Alaska lawmaker refuses Sea-Tac airport pat-down

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by GLENN FARLEY / KING 5 News Aviation Specialist

Bio | Email | Follow: @GlennFarley

KING5.com

Posted on February 21, 2011 at 7:41 AM

Updated Monday, Feb 21 at 7:33 PM

SEATTLE -- At one of Sea-Tac International Airport's TSA checkpoints an Alaska state representative drew the line. 

Rep. Sharon Cissna, a Democrat from Anchorage, is now making her way through Canada without traveling on an airplane.

Aftergoing through a body scanner at Sea-Tac over the weekend, which her office says she did not object to, Rep. Cissna was selected for a physical pat down. She had been in Seattle for medical treatment.

According to a statement released Sunday night by her chief of staff, Cissna is a cancer survivor, and underwent a mastectomy, which her office believes triggered that pat down. A pat down that Cissna refused, and she was not allowed to board her flight.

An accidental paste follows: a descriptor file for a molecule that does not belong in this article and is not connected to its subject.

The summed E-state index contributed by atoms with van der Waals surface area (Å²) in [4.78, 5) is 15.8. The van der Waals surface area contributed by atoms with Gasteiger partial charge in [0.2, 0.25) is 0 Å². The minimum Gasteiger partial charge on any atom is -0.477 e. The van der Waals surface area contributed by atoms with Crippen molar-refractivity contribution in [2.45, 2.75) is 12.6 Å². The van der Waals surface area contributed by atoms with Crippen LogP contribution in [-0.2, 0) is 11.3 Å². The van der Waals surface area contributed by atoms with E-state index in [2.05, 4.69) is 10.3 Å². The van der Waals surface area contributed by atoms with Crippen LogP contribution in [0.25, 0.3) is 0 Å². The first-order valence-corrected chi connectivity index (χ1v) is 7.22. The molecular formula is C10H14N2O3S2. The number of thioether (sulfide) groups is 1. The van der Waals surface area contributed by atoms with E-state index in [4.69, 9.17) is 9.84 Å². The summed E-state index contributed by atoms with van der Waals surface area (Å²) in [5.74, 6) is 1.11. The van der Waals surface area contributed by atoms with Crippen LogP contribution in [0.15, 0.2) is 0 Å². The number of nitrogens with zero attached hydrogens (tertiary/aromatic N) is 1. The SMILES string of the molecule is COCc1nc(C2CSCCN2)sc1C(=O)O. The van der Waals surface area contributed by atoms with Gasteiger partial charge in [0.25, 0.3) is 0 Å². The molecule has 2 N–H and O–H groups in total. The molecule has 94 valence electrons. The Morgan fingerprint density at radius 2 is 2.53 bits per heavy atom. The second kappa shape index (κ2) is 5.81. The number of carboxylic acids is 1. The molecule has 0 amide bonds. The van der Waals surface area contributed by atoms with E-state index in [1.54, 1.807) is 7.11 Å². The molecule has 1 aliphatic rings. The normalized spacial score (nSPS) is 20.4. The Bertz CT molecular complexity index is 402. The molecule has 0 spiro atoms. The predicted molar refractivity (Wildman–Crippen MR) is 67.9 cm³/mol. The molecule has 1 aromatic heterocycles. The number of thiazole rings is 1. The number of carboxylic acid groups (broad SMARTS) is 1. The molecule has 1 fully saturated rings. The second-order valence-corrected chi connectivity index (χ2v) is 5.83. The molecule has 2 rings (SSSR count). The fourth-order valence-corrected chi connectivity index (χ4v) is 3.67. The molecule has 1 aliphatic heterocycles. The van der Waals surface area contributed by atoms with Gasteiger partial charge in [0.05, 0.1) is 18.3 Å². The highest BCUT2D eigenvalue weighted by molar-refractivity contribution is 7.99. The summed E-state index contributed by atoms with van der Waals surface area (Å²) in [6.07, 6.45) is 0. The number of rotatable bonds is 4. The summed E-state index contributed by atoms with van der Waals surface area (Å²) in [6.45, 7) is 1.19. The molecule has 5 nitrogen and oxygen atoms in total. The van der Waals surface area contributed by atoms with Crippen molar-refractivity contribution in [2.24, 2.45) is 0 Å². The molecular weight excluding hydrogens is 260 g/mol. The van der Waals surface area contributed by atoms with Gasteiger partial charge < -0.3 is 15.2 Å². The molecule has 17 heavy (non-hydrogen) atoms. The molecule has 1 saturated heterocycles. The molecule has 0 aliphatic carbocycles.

Monday on the floor of the Alaska House of Representatives, a Republican colleague Alan Dick applauded her decision.

"I would like to honor our representative from Disttric 22 who is not here today, who chose to maintain her honor and her dignity and experience an inconvenience and discomfort and...my hope is that everyone of us would take an equal stand, a similar stand anytime we feel anytime we feel govt is being invasive and intrusive," said Rep. Dick.

The TSA triggered a national firestorm in recent months when it widely rolled out body scanners across the nation, including at Sea-Tac last year. 

The scanners set off health concerns because they use low level x-rays, and raised privacy objections because of the revealing images of people's bodies that are sent to a TSA screener in a windowless room. 

The TSA argues that privacy is protected because no screener can see faces in the images, and they never see the passenger. 

But the new physical pat downs that involve TSA screeners having to check passengers, even near their genital areas, has triggered perhaps a bigger backlash.

Washington's Senator Maria Cantwell, who is now head of the Senate Aviation Subcomittee, says there needs to be more options.

"We're going to continue to make improvements in security, but we have to take into account, that passengers can have a choice in this fashon. and certainly they do today," Sen. Cantwell said. 

The TSA did not elaborate on any specifics of the incident but said while it is sensitive to passenger concerns it must balance those concerns with the very real threat of someone trying to bring explosives aboard a plane.

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